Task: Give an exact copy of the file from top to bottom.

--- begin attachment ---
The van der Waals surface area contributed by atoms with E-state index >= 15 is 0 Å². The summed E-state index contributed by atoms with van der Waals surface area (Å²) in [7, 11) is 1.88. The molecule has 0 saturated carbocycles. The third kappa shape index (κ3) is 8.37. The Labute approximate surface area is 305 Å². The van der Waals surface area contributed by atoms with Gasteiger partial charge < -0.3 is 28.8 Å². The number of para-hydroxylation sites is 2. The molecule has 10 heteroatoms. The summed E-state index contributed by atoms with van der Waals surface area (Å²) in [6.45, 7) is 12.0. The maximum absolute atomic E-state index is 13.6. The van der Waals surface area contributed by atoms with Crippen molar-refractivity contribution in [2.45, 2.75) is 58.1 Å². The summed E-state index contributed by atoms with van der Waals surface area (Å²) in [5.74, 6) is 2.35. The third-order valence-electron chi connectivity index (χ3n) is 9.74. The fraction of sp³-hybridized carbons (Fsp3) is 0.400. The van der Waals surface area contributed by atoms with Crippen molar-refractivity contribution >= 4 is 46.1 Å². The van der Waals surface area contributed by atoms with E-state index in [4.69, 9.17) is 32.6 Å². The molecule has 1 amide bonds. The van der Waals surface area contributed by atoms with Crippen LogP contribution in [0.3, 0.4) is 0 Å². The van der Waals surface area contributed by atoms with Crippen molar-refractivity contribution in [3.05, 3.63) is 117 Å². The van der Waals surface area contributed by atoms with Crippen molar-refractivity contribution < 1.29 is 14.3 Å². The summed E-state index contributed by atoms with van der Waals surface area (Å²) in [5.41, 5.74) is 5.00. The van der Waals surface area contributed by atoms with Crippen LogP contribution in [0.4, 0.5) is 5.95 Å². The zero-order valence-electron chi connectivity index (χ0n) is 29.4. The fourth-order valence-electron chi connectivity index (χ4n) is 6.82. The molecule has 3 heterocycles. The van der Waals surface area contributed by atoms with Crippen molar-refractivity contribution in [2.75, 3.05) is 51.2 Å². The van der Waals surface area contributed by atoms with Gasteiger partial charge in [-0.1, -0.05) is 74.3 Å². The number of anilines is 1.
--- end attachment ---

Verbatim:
The van der Waals surface area contributed by atoms with E-state index >= 15 is 0 Å². The summed E-state index contributed by atoms with van der Waals surface area (Å²) in [7, 11) is 1.88. The molecule has 0 saturated carbocycles. The third kappa shape index (κ3) is 8.37. The Labute approximate surface area is 305 Å². The van der Waals surface area contributed by atoms with Gasteiger partial charge < -0.3 is 28.8 Å². The number of para-hydroxylation sites is 2. The molecule has 10 heteroatoms. The summed E-state index contributed by atoms with van der Waals surface area (Å²) in [6.45, 7) is 12.0. The maximum absolute atomic E-state index is 13.6. The van der Waals surface area contributed by atoms with Crippen molar-refractivity contribution in [2.45, 2.75) is 58.1 Å². The summed E-state index contributed by atoms with van der Waals surface area (Å²) in [5.74, 6) is 2.35. The third-order valence-electron chi connectivity index (χ3n) is 9.74. The fraction of sp³-hybridized carbons (Fsp3) is 0.400. The van der Waals surface area contributed by atoms with Crippen molar-refractivity contribution >= 4 is 46.1 Å². The van der Waals surface area contributed by atoms with E-state index in [4.69, 9.17) is 32.6 Å². The molecule has 1 amide bonds. The van der Waals surface area contributed by atoms with Crippen LogP contribution in [0.3, 0.4) is 0 Å². The van der Waals surface area contributed by atoms with Crippen molar-refractivity contribution in [3.05, 3.63) is 117 Å². The van der Waals surface area contributed by atoms with Crippen molar-refractivity contribution < 1.29 is 14.3 Å². The summed E-state index contributed by atoms with van der Waals surface area (Å²) in [5.41, 5.74) is 5.00. The van der Waals surface area contributed by atoms with Crippen LogP contribution in [0.4, 0.5) is 5.95 Å². The zero-order valence-electron chi connectivity index (χ0n) is 29.4. The fourth-order valence-electron chi connectivity index (χ4n) is 6.82. The molecule has 3 heterocycles. The van der Waals surface area contributed by atoms with Crippen molar-refractivity contribution in [2.75, 3.05) is 51.2 Å². The van der Waals surface area contributed by atoms with Gasteiger partial charge in [-0.1, -0.05) is 74.3 Å². The number of anilines is 1.